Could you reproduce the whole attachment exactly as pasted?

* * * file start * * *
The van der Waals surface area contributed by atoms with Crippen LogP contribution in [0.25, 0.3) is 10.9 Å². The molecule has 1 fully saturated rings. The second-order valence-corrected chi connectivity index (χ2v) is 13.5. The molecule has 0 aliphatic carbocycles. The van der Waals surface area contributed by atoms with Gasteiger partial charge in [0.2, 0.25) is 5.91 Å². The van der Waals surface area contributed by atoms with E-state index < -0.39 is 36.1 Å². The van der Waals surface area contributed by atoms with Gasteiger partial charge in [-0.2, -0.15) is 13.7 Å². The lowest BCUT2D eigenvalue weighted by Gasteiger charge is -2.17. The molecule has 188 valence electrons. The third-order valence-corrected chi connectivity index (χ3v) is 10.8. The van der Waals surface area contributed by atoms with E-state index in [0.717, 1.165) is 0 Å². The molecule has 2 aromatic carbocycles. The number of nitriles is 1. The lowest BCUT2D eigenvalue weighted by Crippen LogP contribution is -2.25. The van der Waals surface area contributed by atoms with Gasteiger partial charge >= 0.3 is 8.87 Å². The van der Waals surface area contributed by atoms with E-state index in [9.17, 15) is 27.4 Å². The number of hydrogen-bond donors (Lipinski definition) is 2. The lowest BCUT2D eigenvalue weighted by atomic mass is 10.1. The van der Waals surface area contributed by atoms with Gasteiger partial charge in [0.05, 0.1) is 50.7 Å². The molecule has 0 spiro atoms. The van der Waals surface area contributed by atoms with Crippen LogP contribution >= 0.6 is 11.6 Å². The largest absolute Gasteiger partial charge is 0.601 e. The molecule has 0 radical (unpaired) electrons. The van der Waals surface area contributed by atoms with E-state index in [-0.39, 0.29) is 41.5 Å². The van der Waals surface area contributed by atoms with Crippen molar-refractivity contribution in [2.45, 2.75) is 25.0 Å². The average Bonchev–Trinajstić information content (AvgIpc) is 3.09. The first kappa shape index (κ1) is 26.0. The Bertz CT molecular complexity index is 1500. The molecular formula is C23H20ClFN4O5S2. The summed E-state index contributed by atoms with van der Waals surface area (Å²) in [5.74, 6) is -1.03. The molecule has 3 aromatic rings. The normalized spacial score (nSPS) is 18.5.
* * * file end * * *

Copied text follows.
The van der Waals surface area contributed by atoms with Crippen LogP contribution in [0.25, 0.3) is 10.9 Å². The molecule has 1 fully saturated rings. The second-order valence-corrected chi connectivity index (χ2v) is 13.5. The molecule has 0 aliphatic carbocycles. The van der Waals surface area contributed by atoms with Gasteiger partial charge in [0.2, 0.25) is 5.91 Å². The van der Waals surface area contributed by atoms with E-state index < -0.39 is 36.1 Å². The van der Waals surface area contributed by atoms with Gasteiger partial charge in [-0.2, -0.15) is 13.7 Å². The lowest BCUT2D eigenvalue weighted by Gasteiger charge is -2.17. The molecule has 188 valence electrons. The third-order valence-corrected chi connectivity index (χ3v) is 10.8. The van der Waals surface area contributed by atoms with E-state index in [0.717, 1.165) is 0 Å². The molecule has 2 aromatic carbocycles. The number of nitriles is 1. The lowest BCUT2D eigenvalue weighted by Crippen LogP contribution is -2.25. The van der Waals surface area contributed by atoms with Gasteiger partial charge >= 0.3 is 8.87 Å². The van der Waals surface area contributed by atoms with E-state index in [9.17, 15) is 27.4 Å². The number of hydrogen-bond donors (Lipinski definition) is 2. The lowest BCUT2D eigenvalue weighted by atomic mass is 10.1. The van der Waals surface area contributed by atoms with Gasteiger partial charge in [0.05, 0.1) is 50.7 Å². The molecule has 0 spiro atoms. The van der Waals surface area contributed by atoms with Crippen LogP contribution >= 0.6 is 11.6 Å². The largest absolute Gasteiger partial charge is 0.601 e. The molecule has 0 radical (unpaired) electrons. The van der Waals surface area contributed by atoms with E-state index in [-0.39, 0.29) is 41.5 Å². The van der Waals surface area contributed by atoms with Crippen molar-refractivity contribution in [2.45, 2.75) is 25.0 Å². The average Bonchev–Trinajstić information content (AvgIpc) is 3.09. The first kappa shape index (κ1) is 26.0. The Bertz CT molecular complexity index is 1500. The molecular formula is C23H20ClFN4O5S2. The summed E-state index contributed by atoms with van der Waals surface area (Å²) in [5.74, 6) is -1.03. The molecule has 3 aromatic rings. The normalized spacial score (nSPS) is 18.5.